Author Talk (Part 1)

Last Friday, I participated in an authors forum, or “talk,” during which the moderator asked seven or eight questions of the three of us who were on the platform. For the benefit of any readers who were unable to attend and might be interested in knowing my responses, I’m summarizing two of them here and will address two others in a later post.

  1. What influenced you to write?

The initial impetus was my frustration as a second-year teacher with students who were unwilling to exert an effort to learn. As a form of therapy, I vented my frustrations on paper. After getting home from a particularly trying day in the classroom, I wrote of the problems I faced and then read the results to my wife. After I had done that repeatedly for several weeks, my wife tired of hearing it. She said, “Either submit it to someone for publication or–whatever! Just don’t read it to me again!” That hurt my pride and challenged me to submit it to The Freeman, the flagship publication of the Foundation for Economic Education. Much to my surprise, the editor accepted and published it as “Help Wanted: Laborers.” More recently, my first book, Confederate Cabinet Departments and Secretaries, was the result of a desire to know about the subject and the inaccessibility of information on it. The most recently published book on the subject was written more than 70 years ago, and I thought that it was time that more recent findings were pubLished in one source. The publisher, McFarland, agreed. (I wish that more readers would, too!)

2. What has been your greatest joy in writing?

It’s always good to find a check in the mail and to see one’s byline on a book cover or magazine article. But I must admit that my greatest joy in writing has been learning that something I have written has been a blessing or help to someone. To hear someone say, “I really enjoyed that article” or “I learned something from your work” or “That really encouraged me just when I needed it most” makes all the research and writing efforts worthwhile. One particular incident especially encouraged me. I was walking back to my office when I was a textbook author, and I happened past a young Korean college student who was eating her lunch al fresco. Just as I passed her, she glanced up and said, “Hello, Mr. Peterson.” Surprised that she knew my name, I stopped, turned around, and returned her greeting. “How do you know my name?” I asked. She explained that she long had wanted to be a teacher, and one of her high school teachers had read all of my articles that had been in Journal for Christian Educators, translating them for her until she could read them in English for herself. Such encouragement, and the prospect of helping some other young teachers, led to another of my books, Teacher.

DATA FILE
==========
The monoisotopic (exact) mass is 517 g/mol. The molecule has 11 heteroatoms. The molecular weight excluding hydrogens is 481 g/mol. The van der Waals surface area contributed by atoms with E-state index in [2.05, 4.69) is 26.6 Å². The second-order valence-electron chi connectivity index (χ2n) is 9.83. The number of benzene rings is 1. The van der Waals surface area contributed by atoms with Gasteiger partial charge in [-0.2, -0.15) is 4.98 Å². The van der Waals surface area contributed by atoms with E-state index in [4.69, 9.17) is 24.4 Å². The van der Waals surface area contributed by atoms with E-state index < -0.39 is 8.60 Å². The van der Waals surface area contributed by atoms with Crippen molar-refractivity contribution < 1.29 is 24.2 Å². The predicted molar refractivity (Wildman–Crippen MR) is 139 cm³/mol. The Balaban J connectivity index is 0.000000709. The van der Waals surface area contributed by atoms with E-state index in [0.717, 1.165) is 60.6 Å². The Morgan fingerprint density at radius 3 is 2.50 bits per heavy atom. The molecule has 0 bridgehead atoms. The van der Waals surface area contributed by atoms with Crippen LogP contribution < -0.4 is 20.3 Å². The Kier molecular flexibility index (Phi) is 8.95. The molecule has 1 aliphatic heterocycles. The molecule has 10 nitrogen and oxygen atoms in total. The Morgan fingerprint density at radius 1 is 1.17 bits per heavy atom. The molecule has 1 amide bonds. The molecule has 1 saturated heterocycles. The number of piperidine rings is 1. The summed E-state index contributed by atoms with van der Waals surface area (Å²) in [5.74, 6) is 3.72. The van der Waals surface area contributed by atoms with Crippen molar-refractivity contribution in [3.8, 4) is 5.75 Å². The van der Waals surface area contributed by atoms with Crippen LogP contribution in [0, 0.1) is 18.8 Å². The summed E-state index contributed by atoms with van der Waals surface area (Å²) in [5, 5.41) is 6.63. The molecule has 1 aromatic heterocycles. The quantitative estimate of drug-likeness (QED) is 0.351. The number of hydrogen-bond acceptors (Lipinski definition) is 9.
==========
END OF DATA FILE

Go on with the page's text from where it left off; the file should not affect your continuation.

Next time: Answers to the questions Where do you get ideas? and Why have you not entered genres like drama, fiction, or poetry?

Copyright (c) 2017, Dennis L. Peterson

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Announcement: Author Forum and Book Signing

I have been invited to participate in the Author Forum and Book Signing activity during the 2017 Homecoming and Family Weekend, October 12-14, at Bob Jones University. The Author Forum will be held on Friday, October 13, at 2:00 p.m. in Levinson Hall on campus.

The Author Forum will be moderated by Dr. Ray St. John of the English Department. (I am not sure which other authors will be participating in the forum, but I will post that information as soon as it becomes available to me.) From 3:00-5:00 following the forum, authors will be at their respective book tables to interact with visitors. I would like to invite any friends, fans, or blog followers who are in or will be visiting the Upstate of South Carolina during that time to stop by and say hello. I will be featuring two of my books: Confederate Cabinet Departments and Secretaries (McFarland, 2016) and Teacher: Teaching and Being Taught (2017). They will be available at special Homecoming prices.

I look forward to seeing many of you there.

How Many Words Are Left?

The other morning, while I was toiling through my regular routine on the treadmill and struggling with arthritis-pained knees, toes, and wrists, I found myself looking at the bookcase on the opposite wall. There, on the top shelf, were several anthologies and other books that include some of my own writings.

That set me to thinking of how many articles I’ve written. Those thoughts made me realize that I’ve written thousands upon thousands of words over the years since the first article I ever submitted was published back in 1981. One thought led to another.

Behind me, I remembered the huge notebook filled with tear sheets of my published articles. (I say remembered because I didn’t turn to look at it. I once learned a painful lesson about trying to turn around and run backwards on a moving treadmill, and I’m not fool enough to repeat that session!)